Even after reading the book, I'm not really sure what the deal was with the British Empire Exhibition. Don't you just love the early twentieth century? Trade missions! Empire Exhibitions! World's Fairs! Sure they didn't yet have antibiotics, but it sure seemed like people in those times knew how to enjoy themselves.

Anyhoo, the long and short of the matter is that Agatha got to accompany her husband on an around-the-world tour to various locations in the British Empire (South Africa, Australia, New Zealand, and Canada among them, with time for a side trip vacation to Hawaii), along with various other British dignitary/bureacrat types, in order to finish planning for the British Empire Exhibition. And the lively accounts she gives of her travels, both in her letters and in her autobiography, should not disappoint fans of Christie's mysteries. In fact, particularly while in Africa, you can see how she was already honing her descriptive style of her surroundings, which is a facet of her mysteries I think I always underestimated. And the chapter on Hawaii, when she's obsessed with surfing? Awesome:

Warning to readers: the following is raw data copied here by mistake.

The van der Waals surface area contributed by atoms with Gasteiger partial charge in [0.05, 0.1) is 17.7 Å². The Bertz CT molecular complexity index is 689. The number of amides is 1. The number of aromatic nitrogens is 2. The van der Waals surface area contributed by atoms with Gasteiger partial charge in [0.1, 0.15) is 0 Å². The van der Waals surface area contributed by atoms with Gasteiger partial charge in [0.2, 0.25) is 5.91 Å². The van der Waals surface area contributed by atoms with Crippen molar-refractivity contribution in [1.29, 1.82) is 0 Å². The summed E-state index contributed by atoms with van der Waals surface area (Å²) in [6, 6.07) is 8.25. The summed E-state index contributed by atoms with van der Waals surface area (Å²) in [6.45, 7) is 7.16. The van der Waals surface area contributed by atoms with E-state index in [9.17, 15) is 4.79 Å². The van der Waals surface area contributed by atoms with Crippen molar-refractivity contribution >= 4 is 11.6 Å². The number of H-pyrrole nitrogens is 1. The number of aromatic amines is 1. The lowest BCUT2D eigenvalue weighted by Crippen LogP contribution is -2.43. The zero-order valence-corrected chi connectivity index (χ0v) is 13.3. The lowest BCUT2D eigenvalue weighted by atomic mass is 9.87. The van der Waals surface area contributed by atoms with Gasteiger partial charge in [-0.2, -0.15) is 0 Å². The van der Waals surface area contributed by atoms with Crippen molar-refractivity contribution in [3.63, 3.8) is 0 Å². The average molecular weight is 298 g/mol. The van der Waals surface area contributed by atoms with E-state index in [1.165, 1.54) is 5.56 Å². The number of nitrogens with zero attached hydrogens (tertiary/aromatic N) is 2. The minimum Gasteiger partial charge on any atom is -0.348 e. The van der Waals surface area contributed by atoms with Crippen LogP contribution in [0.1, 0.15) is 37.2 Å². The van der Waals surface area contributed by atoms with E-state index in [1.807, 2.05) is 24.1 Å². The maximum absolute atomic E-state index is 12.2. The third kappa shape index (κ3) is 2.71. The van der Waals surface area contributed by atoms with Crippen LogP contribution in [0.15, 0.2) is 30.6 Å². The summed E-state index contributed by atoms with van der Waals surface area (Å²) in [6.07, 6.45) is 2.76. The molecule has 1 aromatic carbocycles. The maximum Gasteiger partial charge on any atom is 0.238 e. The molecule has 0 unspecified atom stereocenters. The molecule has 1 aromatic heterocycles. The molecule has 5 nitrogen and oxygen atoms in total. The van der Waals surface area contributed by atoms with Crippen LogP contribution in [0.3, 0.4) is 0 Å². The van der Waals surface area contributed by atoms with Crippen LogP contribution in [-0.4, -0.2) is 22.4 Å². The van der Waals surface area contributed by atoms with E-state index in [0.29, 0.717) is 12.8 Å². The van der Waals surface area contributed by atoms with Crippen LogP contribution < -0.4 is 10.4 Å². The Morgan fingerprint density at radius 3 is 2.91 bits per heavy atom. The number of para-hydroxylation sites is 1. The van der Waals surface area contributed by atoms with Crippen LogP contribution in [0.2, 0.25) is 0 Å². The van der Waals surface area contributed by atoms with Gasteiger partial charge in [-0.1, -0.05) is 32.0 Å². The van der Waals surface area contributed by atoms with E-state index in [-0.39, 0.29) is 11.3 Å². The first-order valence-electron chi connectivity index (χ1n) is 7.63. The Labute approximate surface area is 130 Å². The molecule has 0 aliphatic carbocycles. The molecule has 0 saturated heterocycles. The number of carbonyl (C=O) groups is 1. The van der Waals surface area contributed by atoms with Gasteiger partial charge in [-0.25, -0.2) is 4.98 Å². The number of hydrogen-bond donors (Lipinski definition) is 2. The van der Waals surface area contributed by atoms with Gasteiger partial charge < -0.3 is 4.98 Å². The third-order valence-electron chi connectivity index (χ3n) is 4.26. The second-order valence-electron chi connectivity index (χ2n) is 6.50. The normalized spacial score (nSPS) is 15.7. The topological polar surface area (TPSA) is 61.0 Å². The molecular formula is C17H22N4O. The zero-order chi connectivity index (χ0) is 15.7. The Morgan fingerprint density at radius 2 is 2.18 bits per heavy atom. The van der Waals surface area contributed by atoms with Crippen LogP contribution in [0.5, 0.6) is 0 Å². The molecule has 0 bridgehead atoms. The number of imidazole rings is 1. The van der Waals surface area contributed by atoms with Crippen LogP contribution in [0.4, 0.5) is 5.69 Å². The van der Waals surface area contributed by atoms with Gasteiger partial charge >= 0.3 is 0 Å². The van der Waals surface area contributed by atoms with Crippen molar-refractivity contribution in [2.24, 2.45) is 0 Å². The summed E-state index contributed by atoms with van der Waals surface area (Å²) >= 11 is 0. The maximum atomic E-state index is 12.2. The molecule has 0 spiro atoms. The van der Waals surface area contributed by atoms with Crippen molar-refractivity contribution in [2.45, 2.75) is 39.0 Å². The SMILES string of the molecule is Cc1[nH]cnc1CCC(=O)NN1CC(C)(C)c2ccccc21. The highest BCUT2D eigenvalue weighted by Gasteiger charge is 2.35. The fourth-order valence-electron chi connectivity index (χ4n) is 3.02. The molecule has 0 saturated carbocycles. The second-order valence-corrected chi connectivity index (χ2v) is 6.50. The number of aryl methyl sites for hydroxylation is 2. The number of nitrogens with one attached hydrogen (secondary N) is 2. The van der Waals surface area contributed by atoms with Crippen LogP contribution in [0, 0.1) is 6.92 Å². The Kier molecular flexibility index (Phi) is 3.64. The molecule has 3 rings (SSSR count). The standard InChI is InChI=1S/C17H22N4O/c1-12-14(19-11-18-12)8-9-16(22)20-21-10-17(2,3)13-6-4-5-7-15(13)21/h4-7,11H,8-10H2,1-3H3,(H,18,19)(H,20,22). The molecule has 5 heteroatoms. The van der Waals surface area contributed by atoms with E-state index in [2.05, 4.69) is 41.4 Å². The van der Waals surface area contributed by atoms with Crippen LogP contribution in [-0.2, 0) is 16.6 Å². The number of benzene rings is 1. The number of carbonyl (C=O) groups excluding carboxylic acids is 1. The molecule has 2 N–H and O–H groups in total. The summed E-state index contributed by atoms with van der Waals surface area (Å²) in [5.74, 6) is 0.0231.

"First you have to recognize the proper wave when it comes, and secondly, even more important, you have to know the wrong wave when it comes, because if that catches you and forces you down to the bottom. Heaven help you!" (p. 266.)

Of course she goes on to describe how she once caught the wrong wave. Scrappy gal.

The pictures of Christie herself are a lot of fun, particularly in her surfing get-ups, but most of the other snapshots are of people (mostly other bureaucrats and ex-pats) she met along the way, and are not that exciting. It's a fun book, if you're looking for something a little different in the travel line. (And if you're looking for something a little different in the review line, consider RickLibrarian's.)